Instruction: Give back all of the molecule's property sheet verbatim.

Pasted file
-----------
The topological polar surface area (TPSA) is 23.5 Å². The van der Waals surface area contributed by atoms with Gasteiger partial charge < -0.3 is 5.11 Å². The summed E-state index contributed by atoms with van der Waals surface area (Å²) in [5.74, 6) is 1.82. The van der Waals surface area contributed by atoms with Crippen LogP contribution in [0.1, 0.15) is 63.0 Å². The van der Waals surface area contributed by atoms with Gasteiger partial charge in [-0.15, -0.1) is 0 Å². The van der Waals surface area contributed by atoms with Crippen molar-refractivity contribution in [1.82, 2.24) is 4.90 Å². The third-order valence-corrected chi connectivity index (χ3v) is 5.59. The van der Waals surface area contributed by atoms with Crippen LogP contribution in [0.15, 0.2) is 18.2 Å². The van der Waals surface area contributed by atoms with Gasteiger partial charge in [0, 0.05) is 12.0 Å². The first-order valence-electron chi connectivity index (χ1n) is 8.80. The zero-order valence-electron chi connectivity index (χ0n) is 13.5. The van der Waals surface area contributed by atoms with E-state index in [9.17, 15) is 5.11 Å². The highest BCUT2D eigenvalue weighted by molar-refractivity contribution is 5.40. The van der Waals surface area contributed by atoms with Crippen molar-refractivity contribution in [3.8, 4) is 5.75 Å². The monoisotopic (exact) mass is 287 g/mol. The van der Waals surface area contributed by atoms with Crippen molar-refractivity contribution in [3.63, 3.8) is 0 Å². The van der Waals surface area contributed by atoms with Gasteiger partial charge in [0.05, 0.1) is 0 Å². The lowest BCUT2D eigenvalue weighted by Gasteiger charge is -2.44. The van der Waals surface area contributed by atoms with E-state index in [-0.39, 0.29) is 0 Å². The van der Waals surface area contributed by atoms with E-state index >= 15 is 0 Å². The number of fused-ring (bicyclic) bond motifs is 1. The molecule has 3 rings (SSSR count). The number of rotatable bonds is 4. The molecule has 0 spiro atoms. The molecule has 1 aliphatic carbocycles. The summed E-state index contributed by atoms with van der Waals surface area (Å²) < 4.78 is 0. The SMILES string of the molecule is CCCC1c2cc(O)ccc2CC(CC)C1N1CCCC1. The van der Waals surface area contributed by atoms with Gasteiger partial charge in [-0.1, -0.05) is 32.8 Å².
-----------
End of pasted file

The topological polar surface area (TPSA) is 23.5 Å². The van der Waals surface area contributed by atoms with Gasteiger partial charge < -0.3 is 5.11 Å². The summed E-state index contributed by atoms with van der Waals surface area (Å²) in [5.74, 6) is 1.82. The van der Waals surface area contributed by atoms with Crippen LogP contribution in [0.1, 0.15) is 63.0 Å². The van der Waals surface area contributed by atoms with Gasteiger partial charge in [-0.15, -0.1) is 0 Å². The van der Waals surface area contributed by atoms with Crippen molar-refractivity contribution in [1.82, 2.24) is 4.90 Å². The third-order valence-corrected chi connectivity index (χ3v) is 5.59. The van der Waals surface area contributed by atoms with Crippen LogP contribution in [0.15, 0.2) is 18.2 Å². The van der Waals surface area contributed by atoms with Gasteiger partial charge in [0, 0.05) is 12.0 Å². The first-order valence-electron chi connectivity index (χ1n) is 8.80. The zero-order valence-electron chi connectivity index (χ0n) is 13.5. The van der Waals surface area contributed by atoms with E-state index in [9.17, 15) is 5.11 Å². The highest BCUT2D eigenvalue weighted by molar-refractivity contribution is 5.40. The van der Waals surface area contributed by atoms with Crippen molar-refractivity contribution in [3.8, 4) is 5.75 Å². The monoisotopic (exact) mass is 287 g/mol. The van der Waals surface area contributed by atoms with Crippen molar-refractivity contribution in [3.63, 3.8) is 0 Å². The van der Waals surface area contributed by atoms with Gasteiger partial charge in [0.05, 0.1) is 0 Å². The lowest BCUT2D eigenvalue weighted by Gasteiger charge is -2.44. The van der Waals surface area contributed by atoms with E-state index in [-0.39, 0.29) is 0 Å². The van der Waals surface area contributed by atoms with E-state index >= 15 is 0 Å². The number of fused-ring (bicyclic) bond motifs is 1. The molecule has 3 rings (SSSR count). The number of rotatable bonds is 4. The molecule has 0 spiro atoms. The molecule has 1 aliphatic carbocycles. The summed E-state index contributed by atoms with van der Waals surface area (Å²) < 4.78 is 0. The SMILES string of the molecule is CCCC1c2cc(O)ccc2CC(CC)C1N1CCCC1. The van der Waals surface area contributed by atoms with Gasteiger partial charge in [-0.1, -0.05) is 32.8 Å².